That’s what I try to do in summer worship especially, share the good news in various mediums that are accessible to both children and adults in a family worship.  It gives the Sunday school teachers a break, and the kids look forward to it.  (I hope adults do too!)

I’m still thinking about Popcorn and Pentecost.  The children quickly realized that I was offering them un-popped corn.  That’s no fun at all.  So, we used my old popper, that doesn’t have a lid, and popped the corn while we read the Pentecost story.  As we ate the warm popped corn we talked about how the Spirit creates warmth in our lives so that we can fulfill our purpose.

As I cleaned up after the service I noticed another lesson.  There were many un-popped kernels that got exploded out of the pan because of the lack of a lid.  These kernels never did get hot enough to fulfill their purpose.  It made me think of all the folks who are in church only occasionally or who are there for a short while and then drift away, or even worse, get driven out by another’s over reacting.  It makes me sad to think of all those un-popped kernels, never fulfilling their purpose.

Worship is the one place and time when the entire church is together.  Not only is it the time when we get to catch up with what’ happening in one another’s life, it is the time when we let the Holy Spirit catch up with us.  Not only do we stop and rest, offering our thanks and praise, we also we still ourselves to listen for the Spirit’s leading, comfort and commission for to that which comes next.  We get warmed.  We get hot!  Sometimes we even explode in a sense of love, forgiveness or direction.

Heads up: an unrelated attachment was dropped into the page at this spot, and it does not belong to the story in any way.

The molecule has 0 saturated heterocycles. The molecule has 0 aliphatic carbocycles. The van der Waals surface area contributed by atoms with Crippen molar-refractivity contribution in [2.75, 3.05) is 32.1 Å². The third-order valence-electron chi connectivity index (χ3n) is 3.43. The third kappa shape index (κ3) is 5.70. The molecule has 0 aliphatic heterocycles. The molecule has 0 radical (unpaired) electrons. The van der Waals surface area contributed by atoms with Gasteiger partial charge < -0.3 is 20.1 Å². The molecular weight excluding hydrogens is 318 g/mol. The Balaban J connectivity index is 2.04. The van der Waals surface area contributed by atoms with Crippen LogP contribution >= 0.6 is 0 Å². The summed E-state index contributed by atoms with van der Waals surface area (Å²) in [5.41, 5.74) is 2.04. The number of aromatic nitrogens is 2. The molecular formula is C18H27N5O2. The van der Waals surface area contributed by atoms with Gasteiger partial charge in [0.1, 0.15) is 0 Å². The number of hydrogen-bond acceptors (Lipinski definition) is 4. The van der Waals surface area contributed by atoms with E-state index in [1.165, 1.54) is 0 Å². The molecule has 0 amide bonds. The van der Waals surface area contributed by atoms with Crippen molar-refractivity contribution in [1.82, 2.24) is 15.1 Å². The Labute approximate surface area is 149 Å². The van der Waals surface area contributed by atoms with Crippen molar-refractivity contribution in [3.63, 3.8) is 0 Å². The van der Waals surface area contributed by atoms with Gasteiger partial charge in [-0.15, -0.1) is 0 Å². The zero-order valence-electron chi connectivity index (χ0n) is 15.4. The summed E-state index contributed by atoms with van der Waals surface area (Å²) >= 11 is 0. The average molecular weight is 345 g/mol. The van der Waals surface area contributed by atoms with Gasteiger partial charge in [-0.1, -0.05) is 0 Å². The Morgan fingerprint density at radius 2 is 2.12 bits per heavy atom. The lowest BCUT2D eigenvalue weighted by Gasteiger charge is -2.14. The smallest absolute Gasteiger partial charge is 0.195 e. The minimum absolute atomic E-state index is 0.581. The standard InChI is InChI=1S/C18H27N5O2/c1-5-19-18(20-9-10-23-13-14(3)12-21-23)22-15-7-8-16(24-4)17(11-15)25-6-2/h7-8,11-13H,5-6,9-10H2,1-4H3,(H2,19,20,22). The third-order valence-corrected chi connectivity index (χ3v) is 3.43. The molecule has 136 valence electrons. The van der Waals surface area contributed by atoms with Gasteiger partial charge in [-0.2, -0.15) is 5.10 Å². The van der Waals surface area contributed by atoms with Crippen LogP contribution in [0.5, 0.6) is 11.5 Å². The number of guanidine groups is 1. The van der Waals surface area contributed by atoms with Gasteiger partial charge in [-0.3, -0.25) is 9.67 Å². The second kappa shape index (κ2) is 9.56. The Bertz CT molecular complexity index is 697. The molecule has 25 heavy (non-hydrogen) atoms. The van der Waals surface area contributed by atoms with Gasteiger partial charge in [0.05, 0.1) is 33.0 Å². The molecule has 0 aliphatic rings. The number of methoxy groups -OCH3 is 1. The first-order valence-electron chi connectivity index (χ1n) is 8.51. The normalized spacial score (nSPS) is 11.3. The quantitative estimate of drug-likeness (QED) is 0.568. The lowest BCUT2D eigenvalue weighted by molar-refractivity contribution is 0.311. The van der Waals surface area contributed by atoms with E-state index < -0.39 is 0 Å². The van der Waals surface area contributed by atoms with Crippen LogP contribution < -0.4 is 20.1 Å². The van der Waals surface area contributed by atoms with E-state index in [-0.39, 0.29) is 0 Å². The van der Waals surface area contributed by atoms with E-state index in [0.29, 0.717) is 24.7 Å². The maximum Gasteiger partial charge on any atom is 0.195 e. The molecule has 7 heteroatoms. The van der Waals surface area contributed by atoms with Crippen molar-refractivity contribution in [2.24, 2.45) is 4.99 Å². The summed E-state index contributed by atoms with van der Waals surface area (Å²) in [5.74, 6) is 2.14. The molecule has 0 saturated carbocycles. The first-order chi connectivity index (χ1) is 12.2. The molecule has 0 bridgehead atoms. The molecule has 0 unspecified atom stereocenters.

So, I’m thinking that summer time is a good time to let our hearts warm, even be set afire by God’s work in our midst.  I’m praying you will join us in worship at 10:30 on Sunday morning.  Actually, I am hoping you’ll come at 10 AM and enjoy fellowship around the table.   God doesn’t take a vacation but is with us year-round, even in church!

Pat

On the other Hand: Metaphors are always limited and incomplete (just as any language about God is) and overheating can be a serious problem.

Here are some tips for Staying Cool This Summer

 

  • Be aware of the heat. Pay attention to it and modify your activities appropriately.
  • Pay attention to your hydration status and be sure to drink plenty of fluids.
  • Try to stay in relatively cool areas, even when outside. Many public places, such as libraries, shopping malls and movie theatres, are air conditioned.
  • Avoid hot, enclosed places, such as cars. Never leave children unattended in a car!
  • Use a fan, if available.
  • Stay on the lowest floor of your building.
  • Eat well-balanced, light and regular meals.
  • Wear loose-fitting, lightweight and light-colored clothing.
  • Cover windows that receive a significant amount of sun with drapes or shades to help keep your house cool.
  • Cool beverages are good for cooling down the body, while alcoholic drinks can impair the body’s ability to regulate its temperature.